Ryan Westmoreland, once the Red Sox’ top prospect, said his despair in the wake of a 2013 retirement led him to consider suicide.
As the opening speaker at the SaberSeminar — an annual conference focused on the intersection of Sabermetrics, scouting, and science in the baseball world, from which proceeds went this year to The Jimmy Fund and the Angioma Alliance — the 26-year-old spoke frankly about the difficulties he faced in recovering from two separate brain stem surgeries to remove cavernous malformations (raspberry-shaped tangles of blood vessels in the brain), first in 2010 and then again in 2012, and the devastation of learning that the second of those surgeries would end his playing career.
Westmoreland, a Portsmouth, R.I., native who was taken in the fifth round of the 2008 draft and signed with the Red Sox for a $2 million bonus, was considered one of the most talented prospects to enter the Red Sox system in decades. He spent his lone professional season playing for the Lowell Spinners in 2009, hitting .296 with a .401 OBP and .484 slugging percentage with seven homers and 19 stolen bases without being caught in 60 games.
“I exceeded all expectations,” Westmoreland said. “I was ranked the Red Sox’ No. 1 top prospect. The future was looking really bright. I got to see my name pop up on websites and magazines, ‘This Westmoreland kid is going to be at Fenway a lot sooner than anyone thought.’ That was all being said about me until one night.”
That night came in early 2010, when Westmoreland woke up throughout the night unable to see, hear, balance, or sit up straight. An emergency CT scan and MRI revealed the cavernous malformation that had twice bled into his brain, resulting in emergency surgery.
“I was determined to fight and get back to being the old Ryan Westmoreland who everyone knew and who I knew was in there,” said Westmoreland, who described “countless” hours of rehab and speech therapy to reach a point where he could play in a competitive game in the Red Sox’ Dominican instructional league in December 2011. (He recalled with some amusement that the pitcher on the mound for his first at-bat hit him on the back of the neck with a stray pitch.)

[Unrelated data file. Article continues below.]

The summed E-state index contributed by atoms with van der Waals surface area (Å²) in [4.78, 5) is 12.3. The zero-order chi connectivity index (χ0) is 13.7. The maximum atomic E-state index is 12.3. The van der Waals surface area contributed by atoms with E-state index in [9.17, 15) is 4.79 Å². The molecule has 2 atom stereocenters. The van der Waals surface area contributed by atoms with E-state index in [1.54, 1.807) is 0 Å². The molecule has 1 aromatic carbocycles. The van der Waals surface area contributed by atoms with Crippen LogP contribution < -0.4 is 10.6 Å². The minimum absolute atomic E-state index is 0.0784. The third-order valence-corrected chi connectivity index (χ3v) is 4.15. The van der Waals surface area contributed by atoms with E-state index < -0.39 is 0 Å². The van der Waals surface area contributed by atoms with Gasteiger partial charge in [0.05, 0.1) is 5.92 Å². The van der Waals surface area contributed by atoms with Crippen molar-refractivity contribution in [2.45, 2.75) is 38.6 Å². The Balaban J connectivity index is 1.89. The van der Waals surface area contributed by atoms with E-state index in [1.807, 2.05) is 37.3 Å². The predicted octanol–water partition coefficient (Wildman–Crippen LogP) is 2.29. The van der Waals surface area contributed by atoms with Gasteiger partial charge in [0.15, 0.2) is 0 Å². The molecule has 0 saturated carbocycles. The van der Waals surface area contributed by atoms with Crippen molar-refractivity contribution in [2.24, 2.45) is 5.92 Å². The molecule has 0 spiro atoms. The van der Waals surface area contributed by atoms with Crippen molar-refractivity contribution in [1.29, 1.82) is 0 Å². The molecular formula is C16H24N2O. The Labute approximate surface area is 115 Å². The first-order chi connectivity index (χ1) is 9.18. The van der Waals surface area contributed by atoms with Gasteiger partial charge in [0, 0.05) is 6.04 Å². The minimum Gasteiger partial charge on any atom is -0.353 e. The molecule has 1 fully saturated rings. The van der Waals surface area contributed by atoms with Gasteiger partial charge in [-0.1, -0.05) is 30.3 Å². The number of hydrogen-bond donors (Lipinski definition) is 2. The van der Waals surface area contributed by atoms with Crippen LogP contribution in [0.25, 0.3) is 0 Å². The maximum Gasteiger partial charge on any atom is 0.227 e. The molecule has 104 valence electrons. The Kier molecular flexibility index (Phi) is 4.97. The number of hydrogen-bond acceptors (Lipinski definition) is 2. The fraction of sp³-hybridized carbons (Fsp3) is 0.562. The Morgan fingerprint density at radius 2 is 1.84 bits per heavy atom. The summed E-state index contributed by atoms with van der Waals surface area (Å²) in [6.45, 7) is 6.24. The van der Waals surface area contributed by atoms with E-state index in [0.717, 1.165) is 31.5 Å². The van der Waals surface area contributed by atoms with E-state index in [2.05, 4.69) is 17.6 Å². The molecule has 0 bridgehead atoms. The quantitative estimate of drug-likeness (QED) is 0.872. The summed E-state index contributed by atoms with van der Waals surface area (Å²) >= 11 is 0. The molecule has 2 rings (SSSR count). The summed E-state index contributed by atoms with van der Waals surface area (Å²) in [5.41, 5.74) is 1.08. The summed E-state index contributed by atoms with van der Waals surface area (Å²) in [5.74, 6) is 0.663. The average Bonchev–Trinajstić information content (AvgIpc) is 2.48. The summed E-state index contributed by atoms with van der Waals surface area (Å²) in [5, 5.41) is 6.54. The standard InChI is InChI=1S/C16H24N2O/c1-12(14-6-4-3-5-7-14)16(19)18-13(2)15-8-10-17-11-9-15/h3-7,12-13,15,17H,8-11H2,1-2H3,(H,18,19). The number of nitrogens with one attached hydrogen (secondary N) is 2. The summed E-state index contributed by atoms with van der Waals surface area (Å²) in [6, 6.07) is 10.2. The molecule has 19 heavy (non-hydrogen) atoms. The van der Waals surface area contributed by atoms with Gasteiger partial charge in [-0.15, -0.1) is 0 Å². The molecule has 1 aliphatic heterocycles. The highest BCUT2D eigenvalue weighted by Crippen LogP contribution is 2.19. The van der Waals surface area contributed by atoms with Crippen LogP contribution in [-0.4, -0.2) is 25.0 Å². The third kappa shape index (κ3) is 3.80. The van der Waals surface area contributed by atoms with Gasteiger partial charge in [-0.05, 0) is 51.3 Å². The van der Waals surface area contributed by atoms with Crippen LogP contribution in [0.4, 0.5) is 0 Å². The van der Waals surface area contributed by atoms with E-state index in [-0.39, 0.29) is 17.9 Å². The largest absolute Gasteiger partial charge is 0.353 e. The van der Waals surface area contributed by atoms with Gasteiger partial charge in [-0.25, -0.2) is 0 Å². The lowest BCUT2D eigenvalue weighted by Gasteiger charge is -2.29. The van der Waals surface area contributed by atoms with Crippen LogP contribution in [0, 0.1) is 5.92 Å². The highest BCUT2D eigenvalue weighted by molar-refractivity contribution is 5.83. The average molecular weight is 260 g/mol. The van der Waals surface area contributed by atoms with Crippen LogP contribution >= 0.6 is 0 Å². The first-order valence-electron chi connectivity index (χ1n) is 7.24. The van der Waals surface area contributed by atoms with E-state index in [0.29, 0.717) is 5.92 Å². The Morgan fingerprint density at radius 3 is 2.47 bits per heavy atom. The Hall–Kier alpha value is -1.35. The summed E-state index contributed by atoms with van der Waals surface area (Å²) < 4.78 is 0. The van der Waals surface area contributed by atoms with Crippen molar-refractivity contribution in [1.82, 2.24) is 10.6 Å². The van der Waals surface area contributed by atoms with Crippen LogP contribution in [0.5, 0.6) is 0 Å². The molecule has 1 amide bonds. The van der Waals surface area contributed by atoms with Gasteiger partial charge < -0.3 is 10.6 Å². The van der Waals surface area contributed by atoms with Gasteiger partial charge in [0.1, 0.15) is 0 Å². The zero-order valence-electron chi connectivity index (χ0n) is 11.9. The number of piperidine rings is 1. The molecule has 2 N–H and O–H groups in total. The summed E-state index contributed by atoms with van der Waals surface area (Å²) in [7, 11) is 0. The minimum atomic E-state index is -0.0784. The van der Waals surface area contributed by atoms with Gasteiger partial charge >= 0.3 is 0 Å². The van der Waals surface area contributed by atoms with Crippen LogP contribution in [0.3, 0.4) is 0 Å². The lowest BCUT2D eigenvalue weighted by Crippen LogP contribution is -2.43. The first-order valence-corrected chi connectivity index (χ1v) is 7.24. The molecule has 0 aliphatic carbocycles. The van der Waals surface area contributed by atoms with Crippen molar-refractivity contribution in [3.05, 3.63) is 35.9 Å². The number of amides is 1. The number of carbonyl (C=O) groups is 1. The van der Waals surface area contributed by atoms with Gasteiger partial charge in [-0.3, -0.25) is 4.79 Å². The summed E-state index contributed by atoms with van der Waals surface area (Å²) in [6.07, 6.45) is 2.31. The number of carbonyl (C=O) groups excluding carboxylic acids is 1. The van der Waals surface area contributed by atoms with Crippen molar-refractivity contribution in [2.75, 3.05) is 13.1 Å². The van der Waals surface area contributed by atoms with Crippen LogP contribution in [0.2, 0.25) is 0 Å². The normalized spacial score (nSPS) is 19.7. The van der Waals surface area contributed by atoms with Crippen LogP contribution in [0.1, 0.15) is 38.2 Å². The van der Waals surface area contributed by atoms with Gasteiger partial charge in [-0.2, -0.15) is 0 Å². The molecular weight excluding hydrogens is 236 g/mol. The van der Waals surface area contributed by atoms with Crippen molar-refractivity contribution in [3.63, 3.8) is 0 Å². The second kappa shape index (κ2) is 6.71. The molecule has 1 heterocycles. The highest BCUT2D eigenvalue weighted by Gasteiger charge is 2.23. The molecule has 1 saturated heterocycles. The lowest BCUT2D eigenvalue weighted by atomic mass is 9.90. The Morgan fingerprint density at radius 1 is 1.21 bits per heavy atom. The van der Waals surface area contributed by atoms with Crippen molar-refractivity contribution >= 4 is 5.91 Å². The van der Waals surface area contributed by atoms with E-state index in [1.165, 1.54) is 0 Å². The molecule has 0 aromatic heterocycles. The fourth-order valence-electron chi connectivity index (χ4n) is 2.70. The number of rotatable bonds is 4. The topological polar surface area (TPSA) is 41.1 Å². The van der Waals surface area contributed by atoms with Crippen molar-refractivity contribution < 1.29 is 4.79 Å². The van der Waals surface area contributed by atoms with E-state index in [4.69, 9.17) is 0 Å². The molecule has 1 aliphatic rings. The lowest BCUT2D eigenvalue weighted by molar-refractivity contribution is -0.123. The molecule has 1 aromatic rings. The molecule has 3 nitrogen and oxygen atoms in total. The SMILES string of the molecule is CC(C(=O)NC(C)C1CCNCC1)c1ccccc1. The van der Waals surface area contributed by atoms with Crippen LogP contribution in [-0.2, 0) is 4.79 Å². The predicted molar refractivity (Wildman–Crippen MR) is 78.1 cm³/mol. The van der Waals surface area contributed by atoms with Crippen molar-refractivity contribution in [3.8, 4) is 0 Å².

“That was incredible,” said Westmoreland. “I said, ‘If I can do this, I can get back to the Red Sox and eventually play at Fenway Park.’ ”
In July 2012, however, doctors found another cavernous malformation that had bled. Westmoreland required a second brain stem surgery, which forced a devastating realization.
“After the [second brain] surgery, I couldn’t feel anything . . . My right ear was 100 percent deaf. My left eye was 100 percent blind. At that point, I said, ‘You know what? I can’t do this anymore. I have to retire.’ I retired from pro baseball at 22 years old,” Westmoreland said. “The next few weeks after that were without question the most challenging of my life. I would curl up on the couch and constantly ask myself, ‘Why me? Why did this happen to a 21-year-old kid? This many surgeries, this young, why me?’ I thought about suicide. I really did, multiple times. I would think to myself in bed, this is just a huge nightmare. Every day is just the worst day ever. Part of me just wanted it all to end, to just call it quits.”
Westmoreland — who in addition to the two brain stem surgeries also has had to undergo 16 additional related procedures — said that he found purpose in the decision to devote himself to raising awareness about his condition. Specifically, he felt that by becoming an activist on behalf of the Angioma Alliance — dedicated to improving the lives of those with cavernous malformations while trying to promote nonsurgical solutions to the condition — he could help others whose lives are affected by the condition.
“I had two options: 1. End my life, take care of it right then; or 2. Do everything that I could do to raise awareness and ensure that maybe one day, no one has to go through what I did,” he said. “It’s a battle. I survived through a combination of my fight, my willpower to live, and this giant support system I’ve had throughout the world, like the Angioma Alliance. It’s helped me feel like I’m not alone and it’s going to get better.”
Westmoreland is now working as a personal trainer, coaching high school baseball, and taking classes while speaking about the role that the Angioma Alliance has played in his life over the past six years.
“I know this is a really sad story, but on the bright side, I’m alive, I’m standing up on my own, without any help,” he said. “For the first time in a while, I’m truly happy.”